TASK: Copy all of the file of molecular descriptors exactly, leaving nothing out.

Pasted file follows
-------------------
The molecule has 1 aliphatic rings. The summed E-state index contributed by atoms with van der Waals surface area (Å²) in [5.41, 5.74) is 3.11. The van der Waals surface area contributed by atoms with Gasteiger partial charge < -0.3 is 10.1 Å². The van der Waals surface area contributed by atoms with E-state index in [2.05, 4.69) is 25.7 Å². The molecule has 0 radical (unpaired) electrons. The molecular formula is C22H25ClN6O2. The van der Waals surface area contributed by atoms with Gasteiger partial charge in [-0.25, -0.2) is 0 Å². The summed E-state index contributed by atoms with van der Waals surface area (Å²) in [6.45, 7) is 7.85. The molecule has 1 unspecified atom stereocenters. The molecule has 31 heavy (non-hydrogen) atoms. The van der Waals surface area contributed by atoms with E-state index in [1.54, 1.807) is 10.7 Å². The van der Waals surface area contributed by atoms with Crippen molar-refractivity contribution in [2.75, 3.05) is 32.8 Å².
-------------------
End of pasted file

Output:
The molecule has 1 aliphatic rings. The summed E-state index contributed by atoms with van der Waals surface area (Å²) in [5.41, 5.74) is 3.11. The van der Waals surface area contributed by atoms with Gasteiger partial charge < -0.3 is 10.1 Å². The van der Waals surface area contributed by atoms with E-state index in [2.05, 4.69) is 25.7 Å². The molecule has 0 radical (unpaired) electrons. The molecular formula is C22H25ClN6O2. The van der Waals surface area contributed by atoms with Gasteiger partial charge in [-0.25, -0.2) is 0 Å². The summed E-state index contributed by atoms with van der Waals surface area (Å²) in [6.45, 7) is 7.85. The molecule has 1 unspecified atom stereocenters. The molecule has 31 heavy (non-hydrogen) atoms. The van der Waals surface area contributed by atoms with E-state index in [1.54, 1.807) is 10.7 Å². The van der Waals surface area contributed by atoms with Crippen molar-refractivity contribution in [2.75, 3.05) is 32.8 Å².